In my last column, "Medical-religious alliance can address elderly's health needs," I indicated that my next column (this one) would be a companion piece on "health ministries in Howard County churches." Unfortunately I just couldn't fit all the interviews into my work and "retirement" schedule. I will pick up on this topic again and you will see that column very soon. So, I had to regroup in midstream and decided to write about the needy elderly and the need for all persons to treat seniors with respect and to provide them the care they deserve.
Sister Constance Carolyn Veit, director of communications for the Little Sisters of the Poor, sent me email, titled "The needy elderly deserve our support." She notes that the United Nations celebrated the International Year of Older Persons at the end of the 20th century, heralding the vision of "A Society for All Ages." Sister Constance states that so far in this millennium it has been anything but that. She cites the following reasons for her statement: "… the abandonment of frail seniors during natural disasters from Louisiana to Japan, the legalization of assisted suicide in several U.S. states and foreign countries, and political rhetoric that seems to consider the growing population of seniors as nothing but a problem to be solved." This certainly was not what was envisioned in 1999.
The Catholic Church in America observes Respect Life Month every October and Sister Constance said, "It is a good time to reflect on the elderly — before it is too late." Because of recent political and cultural trends, I see the importance of reflecting on the elderly, but, in my view, it is a shame that we don't think about the elderly and their needs all year long. Sister Constance wonders what has happened to filial piety, a virtue common to the Jewish and Christian scriptures and many traditional cultures. It is respect for our elders and assuring proper care and attention for them.
In a Web search, I saw definitions for filial piety in Buddhist and Chinese philosophy and many other cultures, so it appears that filial piety is an international virtue, a primary duty of respect, obedience and care for one's parents and elderly family members. This same duty needs to extend to all seniors/elderly. Sister Constance said, "…we may be tempted to think that the elderly are solely government's responsibility and not our own. The care of our elders, however, is really not an act of philanthropy, but the repayment of a debt of gratitude on the part of each of us toward our parents, grandparents and other elders in our community."
When I was growing up, it wasn't uncommon for youngsters to grow up in a household, which included their grandparents. I wasn't that fortunate to grow up in such a home, because three of my grandparents were already deceased when I was born. I believe this type of household led to better interaction between the young and the old, a better understanding of the elderly on the part of young people, and a special bond and respect between the young and old.
I agree with Sister Constance when she says that we should look upon each elderly person as if they were our own parent; we should see ourselves in them and remember that we too will be old one day.
Jeanne Jugan (1792-1879) founded the religious order of the Little Sisters of the Poor in the 19th century near Rennes, France, to care for the elderly poor who were living on the streets of many French towns and cities. Her ministry of hospitality for the elderly poor began at a time in history when there were no social services for the homeless, when those who were deemed useless or undesirable were cast aside and left in the streets to fend for themselves. Jeanne treated each elderly person as her mother or father and worthy of care, not as a burden to society or the responsibility of government alone. Jeanne Jugan was canonized a saint in 2009.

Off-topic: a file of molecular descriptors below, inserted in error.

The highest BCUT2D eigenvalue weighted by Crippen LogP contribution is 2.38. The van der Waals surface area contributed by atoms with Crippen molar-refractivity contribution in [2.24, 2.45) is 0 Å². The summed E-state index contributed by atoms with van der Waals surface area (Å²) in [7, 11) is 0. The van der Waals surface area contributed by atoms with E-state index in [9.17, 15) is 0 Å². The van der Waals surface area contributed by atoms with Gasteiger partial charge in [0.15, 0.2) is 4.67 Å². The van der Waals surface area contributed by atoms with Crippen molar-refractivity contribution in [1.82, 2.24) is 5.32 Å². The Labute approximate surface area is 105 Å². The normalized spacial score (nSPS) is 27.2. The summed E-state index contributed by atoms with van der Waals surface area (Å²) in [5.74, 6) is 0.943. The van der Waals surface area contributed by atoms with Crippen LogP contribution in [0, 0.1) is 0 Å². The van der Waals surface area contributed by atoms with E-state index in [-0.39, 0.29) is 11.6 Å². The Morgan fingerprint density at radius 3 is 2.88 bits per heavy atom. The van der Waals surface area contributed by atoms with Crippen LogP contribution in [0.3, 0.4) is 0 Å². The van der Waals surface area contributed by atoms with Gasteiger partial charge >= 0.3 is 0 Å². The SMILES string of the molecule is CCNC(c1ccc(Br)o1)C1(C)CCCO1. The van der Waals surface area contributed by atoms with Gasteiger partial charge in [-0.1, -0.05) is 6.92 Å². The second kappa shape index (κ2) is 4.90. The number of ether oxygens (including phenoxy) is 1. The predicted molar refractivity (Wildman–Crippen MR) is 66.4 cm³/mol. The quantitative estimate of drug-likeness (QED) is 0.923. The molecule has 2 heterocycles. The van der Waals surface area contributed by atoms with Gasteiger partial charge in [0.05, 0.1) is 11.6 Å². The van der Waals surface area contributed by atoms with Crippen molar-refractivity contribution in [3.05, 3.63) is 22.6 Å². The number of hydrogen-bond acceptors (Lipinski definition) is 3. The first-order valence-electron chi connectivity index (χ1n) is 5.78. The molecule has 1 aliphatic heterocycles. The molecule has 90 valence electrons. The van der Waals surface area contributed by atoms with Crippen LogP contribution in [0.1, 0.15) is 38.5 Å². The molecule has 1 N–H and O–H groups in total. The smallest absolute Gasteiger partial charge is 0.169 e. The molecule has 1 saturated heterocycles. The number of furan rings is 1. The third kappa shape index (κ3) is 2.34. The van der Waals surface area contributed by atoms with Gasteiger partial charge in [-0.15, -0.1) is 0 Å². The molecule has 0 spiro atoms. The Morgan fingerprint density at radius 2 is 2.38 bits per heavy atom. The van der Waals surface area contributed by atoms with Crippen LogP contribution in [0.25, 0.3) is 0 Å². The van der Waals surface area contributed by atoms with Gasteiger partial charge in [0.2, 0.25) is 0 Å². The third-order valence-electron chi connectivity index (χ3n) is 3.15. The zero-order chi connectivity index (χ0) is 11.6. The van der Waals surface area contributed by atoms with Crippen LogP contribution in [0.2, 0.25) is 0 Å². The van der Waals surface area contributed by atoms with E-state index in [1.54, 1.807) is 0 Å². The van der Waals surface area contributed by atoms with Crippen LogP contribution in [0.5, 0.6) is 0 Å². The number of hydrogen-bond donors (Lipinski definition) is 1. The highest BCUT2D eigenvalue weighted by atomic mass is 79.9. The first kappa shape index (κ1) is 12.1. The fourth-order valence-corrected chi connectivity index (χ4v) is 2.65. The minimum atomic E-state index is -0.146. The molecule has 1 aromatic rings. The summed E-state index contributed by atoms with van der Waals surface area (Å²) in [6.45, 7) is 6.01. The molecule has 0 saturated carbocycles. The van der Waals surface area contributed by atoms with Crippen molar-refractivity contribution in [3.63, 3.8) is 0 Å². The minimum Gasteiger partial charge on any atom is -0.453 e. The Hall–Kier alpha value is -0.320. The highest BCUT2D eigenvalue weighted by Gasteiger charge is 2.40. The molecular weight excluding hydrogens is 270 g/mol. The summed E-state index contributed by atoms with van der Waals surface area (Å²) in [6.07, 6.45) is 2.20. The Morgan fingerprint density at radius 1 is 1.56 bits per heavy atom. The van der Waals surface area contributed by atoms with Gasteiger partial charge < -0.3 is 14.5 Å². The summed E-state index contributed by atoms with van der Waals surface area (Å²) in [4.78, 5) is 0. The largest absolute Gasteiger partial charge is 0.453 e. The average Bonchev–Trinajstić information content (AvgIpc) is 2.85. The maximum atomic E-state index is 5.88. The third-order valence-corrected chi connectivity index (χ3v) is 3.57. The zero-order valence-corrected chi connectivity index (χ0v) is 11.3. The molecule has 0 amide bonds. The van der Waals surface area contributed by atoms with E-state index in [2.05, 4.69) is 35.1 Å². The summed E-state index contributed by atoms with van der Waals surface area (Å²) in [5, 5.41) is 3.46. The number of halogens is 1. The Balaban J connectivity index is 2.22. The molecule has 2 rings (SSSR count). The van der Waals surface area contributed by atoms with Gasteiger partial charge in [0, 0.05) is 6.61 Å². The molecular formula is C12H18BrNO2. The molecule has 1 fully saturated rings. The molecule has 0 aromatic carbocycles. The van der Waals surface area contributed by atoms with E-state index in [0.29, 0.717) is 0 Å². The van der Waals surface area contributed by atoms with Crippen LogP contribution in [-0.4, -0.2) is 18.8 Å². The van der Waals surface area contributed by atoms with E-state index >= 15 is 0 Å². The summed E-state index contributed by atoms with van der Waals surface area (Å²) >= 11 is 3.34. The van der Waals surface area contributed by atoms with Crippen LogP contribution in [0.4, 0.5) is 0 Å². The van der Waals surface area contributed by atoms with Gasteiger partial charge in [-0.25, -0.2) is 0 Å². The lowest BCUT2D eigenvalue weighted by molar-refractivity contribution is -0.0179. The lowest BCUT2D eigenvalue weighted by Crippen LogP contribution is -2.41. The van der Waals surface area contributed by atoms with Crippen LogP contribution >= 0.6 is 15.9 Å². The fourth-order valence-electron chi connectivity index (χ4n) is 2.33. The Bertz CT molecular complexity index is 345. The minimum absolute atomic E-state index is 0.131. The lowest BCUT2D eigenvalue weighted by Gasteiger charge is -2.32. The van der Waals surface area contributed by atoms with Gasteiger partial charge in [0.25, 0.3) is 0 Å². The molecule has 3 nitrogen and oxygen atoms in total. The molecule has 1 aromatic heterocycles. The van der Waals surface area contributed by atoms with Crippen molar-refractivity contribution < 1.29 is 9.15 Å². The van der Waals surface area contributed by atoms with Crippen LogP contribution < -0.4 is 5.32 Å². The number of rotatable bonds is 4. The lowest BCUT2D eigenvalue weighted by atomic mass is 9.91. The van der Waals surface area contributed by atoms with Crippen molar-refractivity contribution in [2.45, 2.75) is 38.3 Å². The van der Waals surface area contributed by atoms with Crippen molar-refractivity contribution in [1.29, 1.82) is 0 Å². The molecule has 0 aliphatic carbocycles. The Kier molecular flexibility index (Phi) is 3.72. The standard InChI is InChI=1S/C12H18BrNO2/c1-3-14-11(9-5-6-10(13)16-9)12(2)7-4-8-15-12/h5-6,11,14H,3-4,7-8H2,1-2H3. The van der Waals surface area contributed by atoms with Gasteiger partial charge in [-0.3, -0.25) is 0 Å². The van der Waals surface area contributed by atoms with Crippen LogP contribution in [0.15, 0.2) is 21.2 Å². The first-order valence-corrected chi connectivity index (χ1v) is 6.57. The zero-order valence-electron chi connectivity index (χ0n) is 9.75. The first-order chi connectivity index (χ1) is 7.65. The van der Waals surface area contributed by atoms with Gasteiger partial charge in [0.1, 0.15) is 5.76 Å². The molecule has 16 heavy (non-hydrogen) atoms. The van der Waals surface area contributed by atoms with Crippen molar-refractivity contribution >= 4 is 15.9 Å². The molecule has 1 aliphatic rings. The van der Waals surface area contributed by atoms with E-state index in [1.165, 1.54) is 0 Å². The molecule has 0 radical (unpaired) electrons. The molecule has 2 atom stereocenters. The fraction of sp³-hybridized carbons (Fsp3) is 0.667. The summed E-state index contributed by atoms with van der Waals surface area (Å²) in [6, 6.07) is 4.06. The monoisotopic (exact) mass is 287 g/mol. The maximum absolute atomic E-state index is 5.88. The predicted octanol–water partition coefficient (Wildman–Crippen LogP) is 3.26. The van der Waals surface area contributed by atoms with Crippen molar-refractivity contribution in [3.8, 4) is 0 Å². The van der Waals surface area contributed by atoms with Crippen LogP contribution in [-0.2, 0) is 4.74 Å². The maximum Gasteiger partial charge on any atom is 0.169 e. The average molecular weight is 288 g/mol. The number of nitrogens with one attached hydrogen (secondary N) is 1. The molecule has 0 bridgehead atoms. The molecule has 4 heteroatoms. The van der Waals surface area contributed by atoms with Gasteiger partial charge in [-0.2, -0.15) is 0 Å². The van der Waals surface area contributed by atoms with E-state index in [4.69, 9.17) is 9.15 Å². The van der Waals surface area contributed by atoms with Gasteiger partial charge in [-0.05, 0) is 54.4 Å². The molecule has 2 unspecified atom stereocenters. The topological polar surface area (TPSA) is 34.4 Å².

Today Saint Jeanne Jugan's mission is continued around the world, and close to home in Washington and Baltimore. The Little Sisters of the Poor came to Washington in 1871 and today minister at the Jeanne Jugan Residence on Harewood Road, near Catholic University. When I was in high school on Capitol Hill in Washington, we use to go as a class monthly to help the Little Sisters in one of their previous locations. Interacting with the elderly was a good, growth experience for all of us. The Little Sisters have served without interruption in Baltimore since 1869. Their current location is on Maiden Choice Lane in Baltimore.
The Little Sisters of the Poor realize that caring for the elderly poor is growing more difficult because of funding cuts, a chronic shortage of qualified caregivers, and the increasingly callous attitudes of society toward the sacredness of human life. Needy seniors and those in medically underserved areas have limited options. They can't afford to stay home or take advantage of community-based services or assisted living facilities, which also may not have sufficient funding through Medicaid. Skilled nursing facilities may be the poor's only option and the best option for some seniors because of chronic, complex health care needs or a lack of available support in the community.
As committed caregivers, the Little Sisters of the Poor offer a home, love and respect to the needy elderly. The most vulnerable members of our society should receive the care they deserve. To accomplish this care, more appropriate levels of financing are needed; programs with incentives for training and retaining qualified caregivers need to be created; and we all need to summon the virtues of filial piety and solidarity as the basis to support and cherish the elders in our family and community not as a burden, but as a blessing.Copyright © 2015, The Baltimore Sun